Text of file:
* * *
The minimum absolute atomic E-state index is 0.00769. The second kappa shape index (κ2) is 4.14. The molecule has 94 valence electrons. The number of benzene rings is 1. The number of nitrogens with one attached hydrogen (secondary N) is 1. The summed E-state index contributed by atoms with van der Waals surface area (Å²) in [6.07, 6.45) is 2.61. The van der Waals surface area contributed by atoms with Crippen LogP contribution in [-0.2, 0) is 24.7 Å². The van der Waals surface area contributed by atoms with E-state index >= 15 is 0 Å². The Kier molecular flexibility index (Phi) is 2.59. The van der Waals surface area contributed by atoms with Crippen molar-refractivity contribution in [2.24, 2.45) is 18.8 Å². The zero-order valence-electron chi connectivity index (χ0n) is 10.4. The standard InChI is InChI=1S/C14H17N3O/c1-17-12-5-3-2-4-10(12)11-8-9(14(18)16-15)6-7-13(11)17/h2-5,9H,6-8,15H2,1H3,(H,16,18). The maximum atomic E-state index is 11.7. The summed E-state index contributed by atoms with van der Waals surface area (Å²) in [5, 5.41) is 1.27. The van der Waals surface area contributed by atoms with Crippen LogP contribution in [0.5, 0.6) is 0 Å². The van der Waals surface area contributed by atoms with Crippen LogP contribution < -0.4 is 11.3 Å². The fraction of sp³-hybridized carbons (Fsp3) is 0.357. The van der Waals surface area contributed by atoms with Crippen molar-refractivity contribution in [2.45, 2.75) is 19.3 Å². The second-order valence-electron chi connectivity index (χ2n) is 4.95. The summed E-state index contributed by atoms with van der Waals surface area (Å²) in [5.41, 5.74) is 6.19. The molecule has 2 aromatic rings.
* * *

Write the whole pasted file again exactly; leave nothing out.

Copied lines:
The minimum absolute atomic E-state index is 0.00769. The second kappa shape index (κ2) is 4.14. The molecule has 94 valence electrons. The number of benzene rings is 1. The number of nitrogens with one attached hydrogen (secondary N) is 1. The summed E-state index contributed by atoms with van der Waals surface area (Å²) in [6.07, 6.45) is 2.61. The van der Waals surface area contributed by atoms with Crippen LogP contribution in [-0.2, 0) is 24.7 Å². The van der Waals surface area contributed by atoms with E-state index >= 15 is 0 Å². The Kier molecular flexibility index (Phi) is 2.59. The van der Waals surface area contributed by atoms with Crippen molar-refractivity contribution in [2.24, 2.45) is 18.8 Å². The zero-order valence-electron chi connectivity index (χ0n) is 10.4. The standard InChI is InChI=1S/C14H17N3O/c1-17-12-5-3-2-4-10(12)11-8-9(14(18)16-15)6-7-13(11)17/h2-5,9H,6-8,15H2,1H3,(H,16,18). The maximum atomic E-state index is 11.7. The summed E-state index contributed by atoms with van der Waals surface area (Å²) in [5, 5.41) is 1.27. The van der Waals surface area contributed by atoms with Crippen LogP contribution in [0.5, 0.6) is 0 Å². The van der Waals surface area contributed by atoms with Crippen LogP contribution < -0.4 is 11.3 Å². The fraction of sp³-hybridized carbons (Fsp3) is 0.357. The van der Waals surface area contributed by atoms with Crippen molar-refractivity contribution in [2.45, 2.75) is 19.3 Å². The second-order valence-electron chi connectivity index (χ2n) is 4.95. The summed E-state index contributed by atoms with van der Waals surface area (Å²) in [5.41, 5.74) is 6.19. The molecule has 2 aromatic rings.